ROSKAM CHINA LEGISLATION PASSES HOUSE
Congress Overwhelmingly Calls on Chinese Government to Remove Financial Barriers to U.S. Firms
Washington, Sep 5 - Congressman Peter J. Roskam (R-IL) today commended Congress for passing his legislation calling on the government of the People's Republic of China to remove barriers to U.S. financial services firms seeking access to China's financial service market.
Roskam, a member of the United States House of Representatives Financial Services Committee, partnered in introducing H. Res. 552, a bipartisan bill aimed at modernizing the financial sector in China to create a more open, competitive and effective market.
"This resolution sends the message to China that the United States wants to play a constructive role in addressing the vulnerabilities in China's financial services industry, and to help guide China as it integrates its economy with that of the world," said Roskam. "Access for U.S. financial services firms to the Chinese market will fuel U.S. economic growth while expanding job creation."
Illinois' 6th Congressional District is home to more than 50,000 employees in the financial services sector who would greatly benefit from access to China's consumer market.
"Of China's 1.3 billion people, 480 million use cell phones, but only an estimated 1 million currently have a credit card," remarked Roskam. "The potential impact for job creation in the U.S. financial services sector is astonishing. It is in the best interest of my district and the U.S. economy as a whole to reduce the burdensome barriers that have led to the current trade deficit."
Historically, Chinese households save as much as a third of their income, compared to single-digit savings rates in the U.S. and Europe. This large rate of saving is related to the declining role of the state, and the fact that most Chinese depend on their families and private savings to pay for retirement, health care and the economic consequences of accidents or disasters. The availability of financial products and services - personal loans, credit cards, mortgages, pensions and insurance products - will eliminate the need for such precautionary savings' and facilitate consumption.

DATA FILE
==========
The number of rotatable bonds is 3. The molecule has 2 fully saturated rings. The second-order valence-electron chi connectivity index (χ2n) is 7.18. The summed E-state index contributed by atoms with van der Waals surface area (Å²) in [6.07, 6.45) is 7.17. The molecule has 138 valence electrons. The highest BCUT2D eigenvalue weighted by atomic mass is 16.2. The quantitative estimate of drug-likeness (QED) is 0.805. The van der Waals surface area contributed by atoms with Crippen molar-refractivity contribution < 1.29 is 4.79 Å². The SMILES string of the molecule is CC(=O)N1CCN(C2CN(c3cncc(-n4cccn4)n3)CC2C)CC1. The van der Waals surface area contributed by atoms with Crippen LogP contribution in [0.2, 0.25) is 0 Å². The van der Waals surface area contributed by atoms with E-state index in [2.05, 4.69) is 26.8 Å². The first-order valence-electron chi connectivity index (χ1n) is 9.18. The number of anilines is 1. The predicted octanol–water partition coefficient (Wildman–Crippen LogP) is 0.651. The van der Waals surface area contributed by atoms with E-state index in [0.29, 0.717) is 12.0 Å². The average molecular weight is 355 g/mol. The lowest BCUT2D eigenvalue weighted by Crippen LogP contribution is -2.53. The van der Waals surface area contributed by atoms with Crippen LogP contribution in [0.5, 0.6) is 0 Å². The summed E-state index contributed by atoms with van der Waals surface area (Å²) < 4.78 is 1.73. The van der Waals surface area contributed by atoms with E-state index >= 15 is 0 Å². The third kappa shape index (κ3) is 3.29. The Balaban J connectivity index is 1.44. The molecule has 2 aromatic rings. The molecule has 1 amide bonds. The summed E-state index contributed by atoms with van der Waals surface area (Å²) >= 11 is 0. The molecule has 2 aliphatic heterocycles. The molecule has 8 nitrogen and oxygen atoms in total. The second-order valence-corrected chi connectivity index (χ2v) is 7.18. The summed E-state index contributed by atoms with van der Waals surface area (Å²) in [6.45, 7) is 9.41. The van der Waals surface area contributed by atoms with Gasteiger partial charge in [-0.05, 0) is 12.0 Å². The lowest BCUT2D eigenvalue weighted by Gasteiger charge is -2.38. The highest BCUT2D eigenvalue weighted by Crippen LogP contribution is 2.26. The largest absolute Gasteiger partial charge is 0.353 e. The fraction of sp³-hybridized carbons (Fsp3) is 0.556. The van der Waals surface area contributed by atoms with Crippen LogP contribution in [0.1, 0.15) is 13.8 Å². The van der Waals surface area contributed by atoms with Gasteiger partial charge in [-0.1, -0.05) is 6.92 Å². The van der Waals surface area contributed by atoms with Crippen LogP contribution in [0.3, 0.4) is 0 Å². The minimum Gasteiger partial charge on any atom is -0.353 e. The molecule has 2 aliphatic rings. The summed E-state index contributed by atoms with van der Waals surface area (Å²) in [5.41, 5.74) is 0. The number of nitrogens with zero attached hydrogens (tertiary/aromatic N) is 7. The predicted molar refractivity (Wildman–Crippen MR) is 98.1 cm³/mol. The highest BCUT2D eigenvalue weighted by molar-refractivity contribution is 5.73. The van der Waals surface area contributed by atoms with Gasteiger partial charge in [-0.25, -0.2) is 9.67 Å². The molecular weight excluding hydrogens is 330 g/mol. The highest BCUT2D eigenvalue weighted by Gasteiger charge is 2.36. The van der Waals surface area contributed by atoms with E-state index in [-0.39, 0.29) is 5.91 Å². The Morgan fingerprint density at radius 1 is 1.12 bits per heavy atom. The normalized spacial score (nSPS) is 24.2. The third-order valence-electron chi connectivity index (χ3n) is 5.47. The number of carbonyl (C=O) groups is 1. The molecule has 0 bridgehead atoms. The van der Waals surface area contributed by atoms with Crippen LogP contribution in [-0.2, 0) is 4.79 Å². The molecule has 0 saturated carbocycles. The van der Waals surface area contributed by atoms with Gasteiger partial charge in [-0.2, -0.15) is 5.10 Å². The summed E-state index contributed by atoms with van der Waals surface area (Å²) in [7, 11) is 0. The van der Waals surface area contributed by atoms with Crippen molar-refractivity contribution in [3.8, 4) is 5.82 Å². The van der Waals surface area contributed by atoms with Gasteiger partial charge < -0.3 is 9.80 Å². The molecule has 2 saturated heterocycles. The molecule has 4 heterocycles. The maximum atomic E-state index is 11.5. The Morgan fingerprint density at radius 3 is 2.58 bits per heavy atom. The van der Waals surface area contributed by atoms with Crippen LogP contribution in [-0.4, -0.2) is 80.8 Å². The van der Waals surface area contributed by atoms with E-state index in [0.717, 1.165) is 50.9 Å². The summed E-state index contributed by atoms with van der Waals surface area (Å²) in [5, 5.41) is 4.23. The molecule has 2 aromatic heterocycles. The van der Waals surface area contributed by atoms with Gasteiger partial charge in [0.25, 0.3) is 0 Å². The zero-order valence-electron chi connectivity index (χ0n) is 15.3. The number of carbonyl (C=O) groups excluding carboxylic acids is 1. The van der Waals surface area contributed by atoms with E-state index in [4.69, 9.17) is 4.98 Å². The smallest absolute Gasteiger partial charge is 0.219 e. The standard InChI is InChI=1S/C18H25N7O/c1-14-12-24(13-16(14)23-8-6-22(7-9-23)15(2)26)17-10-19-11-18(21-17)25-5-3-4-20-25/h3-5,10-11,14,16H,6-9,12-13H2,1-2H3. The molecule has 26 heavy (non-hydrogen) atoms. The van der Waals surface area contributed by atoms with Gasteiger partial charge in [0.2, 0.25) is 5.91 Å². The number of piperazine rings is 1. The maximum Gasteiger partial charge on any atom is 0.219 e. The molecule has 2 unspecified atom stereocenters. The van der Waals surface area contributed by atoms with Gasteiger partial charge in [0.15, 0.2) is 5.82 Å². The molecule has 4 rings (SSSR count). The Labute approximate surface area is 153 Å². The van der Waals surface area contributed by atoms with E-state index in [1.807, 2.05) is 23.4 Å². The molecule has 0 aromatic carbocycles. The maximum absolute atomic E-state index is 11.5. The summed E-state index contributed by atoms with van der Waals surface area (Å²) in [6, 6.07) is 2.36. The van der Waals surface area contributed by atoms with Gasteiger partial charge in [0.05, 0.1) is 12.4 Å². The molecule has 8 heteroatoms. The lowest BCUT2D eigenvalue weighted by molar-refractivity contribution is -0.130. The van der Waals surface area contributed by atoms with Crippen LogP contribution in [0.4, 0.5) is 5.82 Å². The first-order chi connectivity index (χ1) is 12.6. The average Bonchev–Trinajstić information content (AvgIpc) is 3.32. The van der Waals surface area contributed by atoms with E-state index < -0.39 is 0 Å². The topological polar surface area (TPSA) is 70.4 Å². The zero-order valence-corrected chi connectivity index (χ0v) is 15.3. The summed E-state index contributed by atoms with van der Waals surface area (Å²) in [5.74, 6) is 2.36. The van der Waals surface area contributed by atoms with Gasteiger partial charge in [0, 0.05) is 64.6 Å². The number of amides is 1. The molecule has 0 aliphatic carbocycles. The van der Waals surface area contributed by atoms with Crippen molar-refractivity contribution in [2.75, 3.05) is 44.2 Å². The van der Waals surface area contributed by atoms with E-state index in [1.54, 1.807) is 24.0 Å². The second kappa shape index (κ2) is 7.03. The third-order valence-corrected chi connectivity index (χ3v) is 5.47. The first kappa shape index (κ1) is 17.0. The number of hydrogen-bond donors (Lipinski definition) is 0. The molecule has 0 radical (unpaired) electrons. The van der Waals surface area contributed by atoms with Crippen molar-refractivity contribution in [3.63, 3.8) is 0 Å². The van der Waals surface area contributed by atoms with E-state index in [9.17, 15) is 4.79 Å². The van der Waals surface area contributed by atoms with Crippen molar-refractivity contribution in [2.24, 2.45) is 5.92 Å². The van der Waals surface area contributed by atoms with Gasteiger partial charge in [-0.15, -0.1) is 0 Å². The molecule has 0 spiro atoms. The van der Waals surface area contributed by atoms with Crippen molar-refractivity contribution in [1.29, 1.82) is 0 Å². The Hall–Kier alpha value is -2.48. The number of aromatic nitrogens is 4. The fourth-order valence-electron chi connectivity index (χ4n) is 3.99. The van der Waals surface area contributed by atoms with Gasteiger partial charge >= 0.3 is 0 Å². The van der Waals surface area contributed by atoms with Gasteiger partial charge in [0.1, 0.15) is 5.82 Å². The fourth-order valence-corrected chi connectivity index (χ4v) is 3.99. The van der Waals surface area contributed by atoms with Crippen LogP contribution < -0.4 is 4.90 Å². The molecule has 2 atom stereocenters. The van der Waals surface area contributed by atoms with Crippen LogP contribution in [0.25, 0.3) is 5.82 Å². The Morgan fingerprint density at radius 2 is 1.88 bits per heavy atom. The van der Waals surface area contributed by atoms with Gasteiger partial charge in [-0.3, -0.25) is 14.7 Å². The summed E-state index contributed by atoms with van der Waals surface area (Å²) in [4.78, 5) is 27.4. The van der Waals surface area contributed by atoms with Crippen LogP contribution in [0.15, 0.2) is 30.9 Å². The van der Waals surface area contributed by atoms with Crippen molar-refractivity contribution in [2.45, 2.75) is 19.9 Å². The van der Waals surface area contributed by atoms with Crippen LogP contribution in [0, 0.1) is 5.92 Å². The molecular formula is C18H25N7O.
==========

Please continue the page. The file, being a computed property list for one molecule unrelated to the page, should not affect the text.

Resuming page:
"The Chinese government subsidizes its manufacturing sector, which particularly affects the 6th District of Illinois," continued Roskam. "My district employs almost 68,000 individuals in manufacturing and is home to over 1,100 manufacturing facilities. Everyday I hear the concerns from my constituents over the ill effects of China pegging its currency to the dollar. China argues that pegging is necessary until reforms in the financial sector can foster the more balanced growth they need. However, American firms offering innovative products will allow the currency to float.
"As China increases its presence among globally competitive nations, we must work with Chinese to ensure fairness is a part of their economic plan. Undoubtedly, there is great potential benefit to the United States and other countries in gaining access to China's market. "